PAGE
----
Spatial Segregation in Indian Cities
What is it about?
As India transforms into an increasingly urban society, ward-level data from the 2011 Indian Census is analysed to decipher how inequality patterns vary across different scales of urban settlements, highlighting the spatial segregation by gender, caste, socio-economic status (SES) and access to goods, by examining a specific state (Uttar Pradesh) as a microcosm to account for the nation’s enormous socio-political diversity.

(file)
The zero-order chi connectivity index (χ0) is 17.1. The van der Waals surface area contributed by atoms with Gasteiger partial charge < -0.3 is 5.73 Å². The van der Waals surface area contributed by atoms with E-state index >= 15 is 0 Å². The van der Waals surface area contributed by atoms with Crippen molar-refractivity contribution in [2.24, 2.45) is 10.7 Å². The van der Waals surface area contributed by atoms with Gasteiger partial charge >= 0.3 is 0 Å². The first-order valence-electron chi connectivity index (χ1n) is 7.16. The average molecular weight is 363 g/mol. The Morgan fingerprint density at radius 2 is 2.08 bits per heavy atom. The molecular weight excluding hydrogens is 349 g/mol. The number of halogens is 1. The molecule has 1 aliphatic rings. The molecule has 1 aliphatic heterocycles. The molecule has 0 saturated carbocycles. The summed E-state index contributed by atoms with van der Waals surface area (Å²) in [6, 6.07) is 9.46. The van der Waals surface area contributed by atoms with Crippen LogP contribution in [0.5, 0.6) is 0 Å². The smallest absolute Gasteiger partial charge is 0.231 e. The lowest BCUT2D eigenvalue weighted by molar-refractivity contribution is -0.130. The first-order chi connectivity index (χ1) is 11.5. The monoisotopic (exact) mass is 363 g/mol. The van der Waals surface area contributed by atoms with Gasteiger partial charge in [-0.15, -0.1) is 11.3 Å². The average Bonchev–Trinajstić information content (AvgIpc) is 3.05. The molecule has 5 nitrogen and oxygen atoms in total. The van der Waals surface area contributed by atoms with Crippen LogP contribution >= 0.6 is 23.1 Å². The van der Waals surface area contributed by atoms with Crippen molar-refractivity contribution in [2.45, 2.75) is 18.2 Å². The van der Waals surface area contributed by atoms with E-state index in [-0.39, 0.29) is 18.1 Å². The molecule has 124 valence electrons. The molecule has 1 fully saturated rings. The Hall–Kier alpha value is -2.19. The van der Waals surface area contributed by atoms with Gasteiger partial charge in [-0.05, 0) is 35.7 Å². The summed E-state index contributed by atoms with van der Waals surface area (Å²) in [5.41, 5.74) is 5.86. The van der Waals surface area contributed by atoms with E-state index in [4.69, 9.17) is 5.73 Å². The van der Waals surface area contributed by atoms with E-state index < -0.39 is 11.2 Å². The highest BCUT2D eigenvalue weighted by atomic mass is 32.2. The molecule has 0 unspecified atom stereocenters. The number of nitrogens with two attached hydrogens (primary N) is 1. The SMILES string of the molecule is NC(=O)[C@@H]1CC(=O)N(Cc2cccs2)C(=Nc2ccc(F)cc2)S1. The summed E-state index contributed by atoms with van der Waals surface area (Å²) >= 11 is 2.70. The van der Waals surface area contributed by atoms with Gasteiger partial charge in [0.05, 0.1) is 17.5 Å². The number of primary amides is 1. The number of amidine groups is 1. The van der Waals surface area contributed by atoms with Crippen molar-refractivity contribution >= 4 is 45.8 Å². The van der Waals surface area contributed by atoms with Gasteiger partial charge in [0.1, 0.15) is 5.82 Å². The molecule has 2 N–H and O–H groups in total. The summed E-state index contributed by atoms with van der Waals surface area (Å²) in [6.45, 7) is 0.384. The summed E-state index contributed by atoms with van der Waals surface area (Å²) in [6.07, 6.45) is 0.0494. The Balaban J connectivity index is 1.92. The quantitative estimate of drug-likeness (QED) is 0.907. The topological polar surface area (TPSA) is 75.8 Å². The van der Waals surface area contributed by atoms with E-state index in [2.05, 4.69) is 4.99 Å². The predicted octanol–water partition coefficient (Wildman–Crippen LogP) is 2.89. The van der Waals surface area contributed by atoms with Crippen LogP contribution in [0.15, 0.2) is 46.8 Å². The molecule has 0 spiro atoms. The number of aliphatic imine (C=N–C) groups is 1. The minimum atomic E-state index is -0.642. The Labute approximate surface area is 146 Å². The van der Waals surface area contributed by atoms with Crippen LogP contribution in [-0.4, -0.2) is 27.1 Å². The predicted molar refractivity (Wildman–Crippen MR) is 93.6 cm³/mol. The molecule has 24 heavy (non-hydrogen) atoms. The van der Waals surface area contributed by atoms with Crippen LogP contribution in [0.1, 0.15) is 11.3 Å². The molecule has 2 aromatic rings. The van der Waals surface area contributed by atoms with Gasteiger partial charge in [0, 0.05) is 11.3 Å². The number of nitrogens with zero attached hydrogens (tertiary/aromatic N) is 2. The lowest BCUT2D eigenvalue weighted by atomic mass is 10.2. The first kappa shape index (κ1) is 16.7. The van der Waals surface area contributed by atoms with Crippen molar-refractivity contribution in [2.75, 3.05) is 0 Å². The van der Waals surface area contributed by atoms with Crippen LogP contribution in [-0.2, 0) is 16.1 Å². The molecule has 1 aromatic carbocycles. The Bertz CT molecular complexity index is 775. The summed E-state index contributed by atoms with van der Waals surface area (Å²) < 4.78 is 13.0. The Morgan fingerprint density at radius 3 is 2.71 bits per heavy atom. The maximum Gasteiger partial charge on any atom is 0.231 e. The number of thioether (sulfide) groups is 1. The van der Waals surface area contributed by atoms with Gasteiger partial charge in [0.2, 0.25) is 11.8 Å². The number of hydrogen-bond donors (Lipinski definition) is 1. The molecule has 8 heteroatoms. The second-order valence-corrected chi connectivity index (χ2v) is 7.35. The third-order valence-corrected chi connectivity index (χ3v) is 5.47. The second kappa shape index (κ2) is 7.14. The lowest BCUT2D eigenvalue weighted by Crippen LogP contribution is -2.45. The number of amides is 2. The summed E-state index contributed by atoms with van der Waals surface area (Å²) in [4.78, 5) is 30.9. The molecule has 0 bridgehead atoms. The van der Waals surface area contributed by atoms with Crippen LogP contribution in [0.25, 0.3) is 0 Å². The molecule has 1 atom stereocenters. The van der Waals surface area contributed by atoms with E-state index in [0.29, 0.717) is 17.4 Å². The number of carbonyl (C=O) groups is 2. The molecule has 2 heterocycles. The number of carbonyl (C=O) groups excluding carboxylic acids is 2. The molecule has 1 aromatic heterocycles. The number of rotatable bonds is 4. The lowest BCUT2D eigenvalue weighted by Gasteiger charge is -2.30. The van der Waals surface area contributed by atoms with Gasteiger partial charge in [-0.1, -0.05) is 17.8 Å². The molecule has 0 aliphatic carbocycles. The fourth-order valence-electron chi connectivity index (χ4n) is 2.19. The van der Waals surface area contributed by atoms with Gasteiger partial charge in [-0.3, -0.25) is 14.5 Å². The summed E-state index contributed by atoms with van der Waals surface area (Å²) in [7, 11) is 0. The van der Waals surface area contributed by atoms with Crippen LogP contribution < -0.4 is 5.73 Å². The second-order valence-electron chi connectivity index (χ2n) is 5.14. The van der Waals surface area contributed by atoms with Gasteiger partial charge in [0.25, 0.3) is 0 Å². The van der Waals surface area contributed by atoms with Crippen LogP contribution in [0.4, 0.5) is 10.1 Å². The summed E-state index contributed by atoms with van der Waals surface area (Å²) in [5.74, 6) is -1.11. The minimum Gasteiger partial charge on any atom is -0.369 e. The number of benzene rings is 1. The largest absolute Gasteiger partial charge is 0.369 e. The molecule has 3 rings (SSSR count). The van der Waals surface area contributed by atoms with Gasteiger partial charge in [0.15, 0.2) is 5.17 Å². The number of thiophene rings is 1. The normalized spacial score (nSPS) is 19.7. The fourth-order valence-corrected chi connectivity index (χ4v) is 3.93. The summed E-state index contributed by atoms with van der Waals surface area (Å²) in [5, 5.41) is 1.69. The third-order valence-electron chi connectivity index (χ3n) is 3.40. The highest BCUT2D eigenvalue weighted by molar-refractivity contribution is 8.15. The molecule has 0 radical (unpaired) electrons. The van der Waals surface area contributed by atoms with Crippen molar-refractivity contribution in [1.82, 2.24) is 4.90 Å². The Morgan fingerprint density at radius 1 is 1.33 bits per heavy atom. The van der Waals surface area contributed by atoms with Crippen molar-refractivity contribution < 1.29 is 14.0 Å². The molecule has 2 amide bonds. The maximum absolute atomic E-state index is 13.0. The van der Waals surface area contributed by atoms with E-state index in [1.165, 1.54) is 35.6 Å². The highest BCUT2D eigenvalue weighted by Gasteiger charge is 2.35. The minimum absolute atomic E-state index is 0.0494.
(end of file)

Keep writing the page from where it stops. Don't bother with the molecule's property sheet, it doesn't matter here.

Why is it important?
Caste-based spatial segregation is greater in small and medium cities compared to metropolises, possibly from a greater intermingling of socio-cultural identities in larger urban locales that lower caste barriers. This also applies to segregation by SES. Contrastingly, segregation by gender or by access to essential goods is higher in larger and medium cities. Within cities, caste-based segregation is greater than that by SES. A stark spatial segregation in terms of households’ (HHs) access to essential public and private goods exists, often higher than even caste-based segregation. Summary explanations for these differentials in spatial segregation across settlements scales are offered, highlighting probable further research aspects.
The following have contributed to this page: Mr ISMAIL HAQUE